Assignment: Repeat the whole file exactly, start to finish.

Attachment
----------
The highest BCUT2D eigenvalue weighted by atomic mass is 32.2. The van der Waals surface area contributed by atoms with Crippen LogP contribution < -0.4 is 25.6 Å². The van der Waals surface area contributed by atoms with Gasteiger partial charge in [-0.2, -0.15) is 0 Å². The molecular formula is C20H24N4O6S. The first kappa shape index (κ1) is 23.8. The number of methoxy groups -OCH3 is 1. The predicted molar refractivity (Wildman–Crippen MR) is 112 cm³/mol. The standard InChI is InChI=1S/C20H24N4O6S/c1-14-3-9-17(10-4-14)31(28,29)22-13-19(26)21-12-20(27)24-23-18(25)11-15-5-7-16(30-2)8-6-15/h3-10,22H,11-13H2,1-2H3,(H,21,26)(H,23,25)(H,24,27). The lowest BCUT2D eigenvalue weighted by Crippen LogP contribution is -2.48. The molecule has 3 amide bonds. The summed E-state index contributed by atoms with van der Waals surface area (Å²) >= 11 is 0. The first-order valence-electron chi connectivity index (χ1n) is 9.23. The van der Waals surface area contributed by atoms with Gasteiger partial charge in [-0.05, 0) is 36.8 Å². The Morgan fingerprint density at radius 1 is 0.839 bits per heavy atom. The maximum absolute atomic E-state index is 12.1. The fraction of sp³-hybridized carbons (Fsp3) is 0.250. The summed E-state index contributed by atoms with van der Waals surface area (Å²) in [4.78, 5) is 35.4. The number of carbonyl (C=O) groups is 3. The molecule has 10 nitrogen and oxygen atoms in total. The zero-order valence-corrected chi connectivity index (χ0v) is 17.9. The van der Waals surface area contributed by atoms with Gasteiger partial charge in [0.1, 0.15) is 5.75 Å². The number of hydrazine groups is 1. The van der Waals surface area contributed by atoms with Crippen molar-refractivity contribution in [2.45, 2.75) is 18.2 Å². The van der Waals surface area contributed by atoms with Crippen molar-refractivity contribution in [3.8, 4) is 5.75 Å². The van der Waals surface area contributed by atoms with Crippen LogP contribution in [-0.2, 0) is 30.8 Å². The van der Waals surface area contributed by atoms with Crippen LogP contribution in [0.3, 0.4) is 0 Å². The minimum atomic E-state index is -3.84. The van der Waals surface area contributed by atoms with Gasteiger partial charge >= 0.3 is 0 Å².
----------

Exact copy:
The highest BCUT2D eigenvalue weighted by atomic mass is 32.2. The van der Waals surface area contributed by atoms with Crippen LogP contribution < -0.4 is 25.6 Å². The van der Waals surface area contributed by atoms with Gasteiger partial charge in [-0.2, -0.15) is 0 Å². The molecular formula is C20H24N4O6S. The first kappa shape index (κ1) is 23.8. The number of methoxy groups -OCH3 is 1. The predicted molar refractivity (Wildman–Crippen MR) is 112 cm³/mol. The standard InChI is InChI=1S/C20H24N4O6S/c1-14-3-9-17(10-4-14)31(28,29)22-13-19(26)21-12-20(27)24-23-18(25)11-15-5-7-16(30-2)8-6-15/h3-10,22H,11-13H2,1-2H3,(H,21,26)(H,23,25)(H,24,27). The lowest BCUT2D eigenvalue weighted by Crippen LogP contribution is -2.48. The molecule has 3 amide bonds. The summed E-state index contributed by atoms with van der Waals surface area (Å²) >= 11 is 0. The first-order valence-electron chi connectivity index (χ1n) is 9.23. The van der Waals surface area contributed by atoms with Gasteiger partial charge in [-0.05, 0) is 36.8 Å². The Morgan fingerprint density at radius 1 is 0.839 bits per heavy atom. The maximum absolute atomic E-state index is 12.1. The fraction of sp³-hybridized carbons (Fsp3) is 0.250. The summed E-state index contributed by atoms with van der Waals surface area (Å²) in [4.78, 5) is 35.4. The number of carbonyl (C=O) groups is 3. The molecule has 10 nitrogen and oxygen atoms in total. The zero-order valence-corrected chi connectivity index (χ0v) is 17.9. The van der Waals surface area contributed by atoms with Gasteiger partial charge in [0.1, 0.15) is 5.75 Å². The number of hydrazine groups is 1. The van der Waals surface area contributed by atoms with Crippen molar-refractivity contribution in [2.45, 2.75) is 18.2 Å². The van der Waals surface area contributed by atoms with Crippen molar-refractivity contribution in [3.8, 4) is 5.75 Å². The van der Waals surface area contributed by atoms with Crippen LogP contribution in [-0.2, 0) is 30.8 Å². The van der Waals surface area contributed by atoms with Crippen LogP contribution in [0.3, 0.4) is 0 Å². The minimum atomic E-state index is -3.84. The van der Waals surface area contributed by atoms with Gasteiger partial charge >= 0.3 is 0 Å².